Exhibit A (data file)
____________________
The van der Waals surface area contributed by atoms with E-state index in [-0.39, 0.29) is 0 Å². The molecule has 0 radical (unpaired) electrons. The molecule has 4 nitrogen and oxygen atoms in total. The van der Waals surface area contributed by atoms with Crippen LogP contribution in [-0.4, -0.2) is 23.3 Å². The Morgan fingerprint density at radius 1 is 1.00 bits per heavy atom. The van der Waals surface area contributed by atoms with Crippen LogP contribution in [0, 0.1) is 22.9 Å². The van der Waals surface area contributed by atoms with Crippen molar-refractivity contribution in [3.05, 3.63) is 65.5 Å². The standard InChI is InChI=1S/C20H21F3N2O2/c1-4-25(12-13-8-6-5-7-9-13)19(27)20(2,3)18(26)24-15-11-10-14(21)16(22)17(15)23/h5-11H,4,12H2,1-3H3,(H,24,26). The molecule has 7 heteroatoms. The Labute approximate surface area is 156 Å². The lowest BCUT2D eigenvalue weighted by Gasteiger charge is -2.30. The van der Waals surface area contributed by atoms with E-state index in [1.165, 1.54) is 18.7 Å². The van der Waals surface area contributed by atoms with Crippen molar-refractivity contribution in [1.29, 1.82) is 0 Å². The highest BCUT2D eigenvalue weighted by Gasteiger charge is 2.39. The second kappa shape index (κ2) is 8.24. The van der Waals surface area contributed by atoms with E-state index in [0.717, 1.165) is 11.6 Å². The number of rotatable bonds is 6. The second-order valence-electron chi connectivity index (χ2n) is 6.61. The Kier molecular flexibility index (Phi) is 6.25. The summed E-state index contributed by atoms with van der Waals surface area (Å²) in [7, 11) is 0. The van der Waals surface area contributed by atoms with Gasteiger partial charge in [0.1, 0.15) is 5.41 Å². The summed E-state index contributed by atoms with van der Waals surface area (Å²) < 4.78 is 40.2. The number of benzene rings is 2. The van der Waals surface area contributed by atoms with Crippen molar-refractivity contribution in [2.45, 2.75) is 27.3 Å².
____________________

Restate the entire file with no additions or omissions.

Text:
The van der Waals surface area contributed by atoms with E-state index in [-0.39, 0.29) is 0 Å². The molecule has 0 radical (unpaired) electrons. The molecule has 4 nitrogen and oxygen atoms in total. The van der Waals surface area contributed by atoms with Crippen LogP contribution in [-0.4, -0.2) is 23.3 Å². The Morgan fingerprint density at radius 1 is 1.00 bits per heavy atom. The van der Waals surface area contributed by atoms with Crippen LogP contribution in [0, 0.1) is 22.9 Å². The van der Waals surface area contributed by atoms with Crippen molar-refractivity contribution in [3.05, 3.63) is 65.5 Å². The standard InChI is InChI=1S/C20H21F3N2O2/c1-4-25(12-13-8-6-5-7-9-13)19(27)20(2,3)18(26)24-15-11-10-14(21)16(22)17(15)23/h5-11H,4,12H2,1-3H3,(H,24,26). The molecule has 7 heteroatoms. The Labute approximate surface area is 156 Å². The lowest BCUT2D eigenvalue weighted by Gasteiger charge is -2.30. The van der Waals surface area contributed by atoms with E-state index in [1.165, 1.54) is 18.7 Å². The van der Waals surface area contributed by atoms with Crippen molar-refractivity contribution in [1.29, 1.82) is 0 Å². The highest BCUT2D eigenvalue weighted by Gasteiger charge is 2.39. The second kappa shape index (κ2) is 8.24. The van der Waals surface area contributed by atoms with E-state index in [0.717, 1.165) is 11.6 Å². The number of rotatable bonds is 6. The second-order valence-electron chi connectivity index (χ2n) is 6.61. The Kier molecular flexibility index (Phi) is 6.25. The summed E-state index contributed by atoms with van der Waals surface area (Å²) in [7, 11) is 0. The van der Waals surface area contributed by atoms with Gasteiger partial charge in [0.1, 0.15) is 5.41 Å². The summed E-state index contributed by atoms with van der Waals surface area (Å²) < 4.78 is 40.2. The number of benzene rings is 2. The van der Waals surface area contributed by atoms with Crippen molar-refractivity contribution in [2.45, 2.75) is 27.3 Å².